In November, Middle River Marine LLC announced its acquisition of the assets of Kindra Lake Towing LP of Chicago. Middle River Marine began river and rail terminal operations on the Great Lakes and the Illinois River system in 1998. Its terminal operations now include South Chicago, Calumet Park, Lemont, Joliet, Rock Creek and Henry, and its marine operations include 11 vessels and an 88-barge fleet with more than 120 total employees. The deal will expand MRM’s bulk material logistic operations with the addition of five vessels, marine equipment and a harbor slip in South Chicago. Middle River will expand its affreightment, towing, fleeting and terminal services to customers on the Illinois Waterway, including to Lake Michigan.
Kindra has provided Coast Guard-approved fleeting areas for tank barges and marine equipment and services for special projects.
Decarbonization On The Waterways
One of the best-attended panel discussions at this year’s Inland Marine Expo, held in St. Louis May 23-26, discussed electric and hybrid technologies. Joshua Sebastian, vice president of The Shearer Group, led a panel discussing why towing companies should consider electric and hybrid propulsion alternatives. Jonathan Braun, CEO of Zeeboat LLC, noted that the International Maritime Organization wants to reduce maritime emissions by 50 percent by 2050. Electric and zero-emission ferries are being built in Europe already. Panelist Jessica Lewis of Industrial Service Solutions, a Zeeboat partner, described how four fully electric towboats displacing 7,000 twenty-foot equivalent units a year from trucks could save more than $78 million in truck fuel costs, for a net-zero carbon solution where 64 mariners could replace 5,400 truckers.
Inland waterways proponents never fail to remind the industry’s partners that the waterways are already the cleanest, greenest mode of transport, even if water transportation can improve its emissions. President Joe Biden has stated that his goal is for the entire U.S. to get to “net-zero” emissions by the year 2050, and for the maritime sector to cut its carbon emissions in half by 2030. All infrastructure grants will now at least partly address carbon-intensity and climate change, according to Biden’s “whole of government” push to decarbonize.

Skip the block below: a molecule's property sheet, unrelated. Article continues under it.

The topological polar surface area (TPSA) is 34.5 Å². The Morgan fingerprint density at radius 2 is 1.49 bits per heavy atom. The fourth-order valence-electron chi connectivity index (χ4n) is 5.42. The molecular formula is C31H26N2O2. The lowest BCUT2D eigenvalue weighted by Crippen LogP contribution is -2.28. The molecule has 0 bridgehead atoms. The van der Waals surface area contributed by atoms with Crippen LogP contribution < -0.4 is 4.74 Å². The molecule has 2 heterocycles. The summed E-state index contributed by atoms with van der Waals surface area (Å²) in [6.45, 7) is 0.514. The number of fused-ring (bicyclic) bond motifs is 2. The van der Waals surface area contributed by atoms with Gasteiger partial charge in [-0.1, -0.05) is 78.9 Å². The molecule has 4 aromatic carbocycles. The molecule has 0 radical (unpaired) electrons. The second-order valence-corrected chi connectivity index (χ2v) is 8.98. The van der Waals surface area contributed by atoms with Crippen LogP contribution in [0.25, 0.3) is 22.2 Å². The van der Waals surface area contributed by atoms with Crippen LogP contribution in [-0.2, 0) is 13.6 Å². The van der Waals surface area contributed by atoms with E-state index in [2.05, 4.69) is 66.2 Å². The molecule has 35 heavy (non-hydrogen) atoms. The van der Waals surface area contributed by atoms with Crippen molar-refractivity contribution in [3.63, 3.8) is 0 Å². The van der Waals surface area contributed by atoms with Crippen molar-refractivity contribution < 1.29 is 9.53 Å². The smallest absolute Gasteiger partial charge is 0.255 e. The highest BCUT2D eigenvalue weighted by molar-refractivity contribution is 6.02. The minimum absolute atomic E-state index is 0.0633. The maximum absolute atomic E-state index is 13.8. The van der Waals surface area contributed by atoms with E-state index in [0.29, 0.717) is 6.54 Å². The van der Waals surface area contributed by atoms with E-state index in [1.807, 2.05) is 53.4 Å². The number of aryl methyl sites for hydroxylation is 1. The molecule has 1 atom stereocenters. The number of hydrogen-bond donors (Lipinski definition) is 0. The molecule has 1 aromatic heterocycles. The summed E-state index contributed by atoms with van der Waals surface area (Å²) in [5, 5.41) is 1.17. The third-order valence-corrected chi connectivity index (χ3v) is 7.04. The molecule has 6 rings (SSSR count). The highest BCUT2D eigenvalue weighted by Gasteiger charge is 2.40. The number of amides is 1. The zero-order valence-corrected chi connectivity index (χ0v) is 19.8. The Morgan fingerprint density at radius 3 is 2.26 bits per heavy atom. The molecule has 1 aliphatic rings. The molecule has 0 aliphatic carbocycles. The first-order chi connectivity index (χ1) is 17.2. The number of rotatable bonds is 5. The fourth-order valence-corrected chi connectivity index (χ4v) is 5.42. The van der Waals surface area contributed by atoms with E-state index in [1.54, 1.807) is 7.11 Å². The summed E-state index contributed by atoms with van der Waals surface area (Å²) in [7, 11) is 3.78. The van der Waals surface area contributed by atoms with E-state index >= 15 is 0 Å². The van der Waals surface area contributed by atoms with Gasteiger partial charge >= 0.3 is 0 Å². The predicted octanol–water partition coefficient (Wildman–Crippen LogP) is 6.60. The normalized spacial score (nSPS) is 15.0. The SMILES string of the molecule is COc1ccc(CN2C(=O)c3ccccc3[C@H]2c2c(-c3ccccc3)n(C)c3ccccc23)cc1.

The inland industry, where river assets can have a 50-year lifespan, is still in early days of the decarbonization discussion. In the short and medium term, “drop-in” fuels like renewable diesel made from biomass that can be used to drastically reduce emissions in existing diesel engines, with no modification required, are already available.
A June webinar on maritime decarbonization whose speakers were introduced by new Maritime Administrator Ann Philips was titled, “Maritime Decarbonization: It’s Complicated.” Ian Gansler, government relations associate for the American Association of Port Authorities, noted that AAPA members have conducted surveys that identify $50 billion in potential decarbonization projects that could be built or financed within the next 10 years.
Decarbonization advocates are already looking beyond emissions solutions like renewable diesel to an all-electric future. Ingrid Irigoyen, associate director of ocean and climate for the Aspen Institute Energy and Environment Program, said in the June webinar that while “transition fuels” like renewable diesel or biodiesel may reduce emissions, “none of them can get us to zero at scale on a life-cycle basis.” Irigoyen is concerned about “technology lock-in,” or vested interests getting behind one favored technology or fuel to the detriment of other solutions. “Maritime decarbonization is inevitable, and it must happen,” she said. “It is doable, but it needs to be cost-effective.”